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October 11, 2009

‘Surrogates’ raises issues of humanity

“Unplug yourselves. ... This is how God made you. We’re not meant to experience life through a machine.” Thus opens “Surrogates,” an intriguing, inventive, satisfying, futuristic thriller, set in a time when people don’t come out of their homes anymore, but live through their good-looking, reallife avatars or “surrogates.” Surrogates are robots that are so life-like it’s hard to tell them from their “operators,” unless the operators choose “surrogates” very different from themselves, much like people today creating divergent online personas.

“Surrogates” repeats elements from “Invasion of the Body Snatchers,” “Blade Runner,” “District 9,” and “Wall-E,” but is unique in that it is about real humans hooked up to super-sophisticated VR (virtual reality). Everyone uses surrogates except a rag-tag band of resisters who live on a reservation, led by “The Prophet.”

We follow FBI agent Tom Greer (the well-cast Bruce Willis) on the trail of a brand-new kind of crime: two operators died when their surrogates got destroyed. But this is not supposed to be possible. Something is going radically wrong.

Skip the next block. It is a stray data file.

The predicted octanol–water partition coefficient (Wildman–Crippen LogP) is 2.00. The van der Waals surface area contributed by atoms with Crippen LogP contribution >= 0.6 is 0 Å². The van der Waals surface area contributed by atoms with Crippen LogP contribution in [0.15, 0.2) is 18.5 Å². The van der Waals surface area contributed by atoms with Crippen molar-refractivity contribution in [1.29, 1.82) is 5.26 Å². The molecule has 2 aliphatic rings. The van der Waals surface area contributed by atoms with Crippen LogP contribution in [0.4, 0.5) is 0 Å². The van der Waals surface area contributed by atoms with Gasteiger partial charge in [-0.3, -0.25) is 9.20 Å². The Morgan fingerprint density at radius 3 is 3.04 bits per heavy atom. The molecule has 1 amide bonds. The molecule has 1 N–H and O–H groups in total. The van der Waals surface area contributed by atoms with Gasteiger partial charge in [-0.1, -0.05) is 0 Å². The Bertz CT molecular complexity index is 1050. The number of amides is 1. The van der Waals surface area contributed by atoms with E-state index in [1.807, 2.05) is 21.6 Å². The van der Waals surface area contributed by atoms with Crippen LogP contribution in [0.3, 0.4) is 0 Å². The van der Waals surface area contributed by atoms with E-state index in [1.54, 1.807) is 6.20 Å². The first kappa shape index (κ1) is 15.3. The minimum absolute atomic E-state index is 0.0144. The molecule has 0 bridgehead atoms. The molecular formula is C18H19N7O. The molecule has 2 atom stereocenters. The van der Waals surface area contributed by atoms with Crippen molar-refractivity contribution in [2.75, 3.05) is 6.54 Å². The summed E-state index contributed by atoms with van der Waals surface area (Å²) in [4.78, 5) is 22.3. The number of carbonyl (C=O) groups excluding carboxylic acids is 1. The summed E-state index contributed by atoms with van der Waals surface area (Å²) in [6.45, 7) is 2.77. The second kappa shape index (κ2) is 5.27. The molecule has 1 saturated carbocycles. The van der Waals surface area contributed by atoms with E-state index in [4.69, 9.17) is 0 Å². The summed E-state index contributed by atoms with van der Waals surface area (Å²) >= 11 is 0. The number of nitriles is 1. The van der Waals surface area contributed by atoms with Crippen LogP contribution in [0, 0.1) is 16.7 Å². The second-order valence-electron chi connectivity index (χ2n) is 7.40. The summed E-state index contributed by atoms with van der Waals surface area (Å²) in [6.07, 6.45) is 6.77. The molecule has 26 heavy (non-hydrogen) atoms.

Amidst crime-solving and existential questions about what it means to be human, there is a moving love story between Tom and his wife, who are both grieving the loss of their young son. Tom is rethinking his use of a surrogate while his wife is using hers to escape from life, and even from Tom. She says of her “surry”: “This is who I am now.” This makes you think of those of us who are holed up in homes and offices, addicted to an online existence, and perhaps acquiring a blurred sense of our own identity.

In “Surrogates,” bathrobed operators look pale and sickly. These real humans are disparagingly called meatbags (by operators speaking through surrogates. It’s chilling to watch the middle-aged, vulnerable Tom out on the streets among the young, gorgeous, steely, powerful, slightly mechanical surrogates, and watch how they treat him (air of disdain).

Are surrogates a future possibility? In the film, surrogates are also used for war — something the U.S. military is already working on (we have drone planes bombing in Pakistan, robots that approach and diffuse bombs and potential recruits training on video games such as “America’s Army”).

“Surrogates” is a very smart movie with sharp dialogue and superb acting. It made me think of how pockets of people today are choosing to resist the online life in its infancy. What does the future hold?